words by ANT HALL
photo by RICHARD BEHNE
The Cederberg is full of special places, splashed liberally with deep orange, sky blue, the wild wind (and the occasional leopard), and it evokes a Tolkienesque type of imagination in anyone willing to explore.
Recent fires and closures have prompted many of us to stray from the trade areas like the Wolfberg Cracks and Tafelberg, and Apollo Peak is one new gem that has captured my imagination in recent years. Apollo stands at the far left end of the Kromriver valley, with Luna Peak tucked out of sight behind it. The Apollo East Turret appears as a striking ‘shark’s tooth’ feature from afar.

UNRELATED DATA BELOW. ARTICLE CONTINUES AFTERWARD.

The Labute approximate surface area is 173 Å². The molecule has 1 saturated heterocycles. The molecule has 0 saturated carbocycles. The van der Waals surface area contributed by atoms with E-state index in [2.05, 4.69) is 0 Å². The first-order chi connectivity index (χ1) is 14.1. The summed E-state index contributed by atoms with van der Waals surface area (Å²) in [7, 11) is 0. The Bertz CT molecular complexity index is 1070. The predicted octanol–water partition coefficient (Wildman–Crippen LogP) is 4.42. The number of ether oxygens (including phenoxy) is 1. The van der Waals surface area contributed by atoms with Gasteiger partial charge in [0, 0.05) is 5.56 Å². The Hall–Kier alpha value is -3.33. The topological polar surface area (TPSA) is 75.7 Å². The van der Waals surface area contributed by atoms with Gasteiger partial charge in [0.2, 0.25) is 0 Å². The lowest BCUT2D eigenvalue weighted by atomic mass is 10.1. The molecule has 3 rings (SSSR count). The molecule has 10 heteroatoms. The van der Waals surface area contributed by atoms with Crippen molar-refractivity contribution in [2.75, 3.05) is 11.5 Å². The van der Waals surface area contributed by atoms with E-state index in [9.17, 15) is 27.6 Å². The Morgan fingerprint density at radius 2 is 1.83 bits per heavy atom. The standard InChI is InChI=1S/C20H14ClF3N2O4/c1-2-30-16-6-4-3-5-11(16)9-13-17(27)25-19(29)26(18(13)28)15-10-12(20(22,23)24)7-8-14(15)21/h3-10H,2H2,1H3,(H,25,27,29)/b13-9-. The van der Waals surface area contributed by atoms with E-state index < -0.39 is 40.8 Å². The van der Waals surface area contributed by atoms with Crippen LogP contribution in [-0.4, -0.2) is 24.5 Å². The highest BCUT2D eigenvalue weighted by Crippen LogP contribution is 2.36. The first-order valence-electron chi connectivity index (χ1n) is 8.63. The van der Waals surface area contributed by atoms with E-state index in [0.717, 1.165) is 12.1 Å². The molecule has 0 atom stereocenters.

The first climbing can be traced to 1928, by Colonel R. Hallack, followed by Frank Berrisford and Servie le Roux in 1935, and then, in 1937, Le Roux returned with Bert Berrisford, Brian Quail and Joan Fothergill (who later married Quail). Remember that in 1928, the peak had no name, expeditions typically lasted a fortnight, and it was the early days of ‘motor-neering’, often supported by herdsmen and their donkeys ferrying camp along the various shalebands. The MCSA journals from those years make fascinating reading. After exhaustive sleuthing, I can make a ‘good’ but not entirely conclusive guess at the locations of the early (and particularly the Hallack) original routes.
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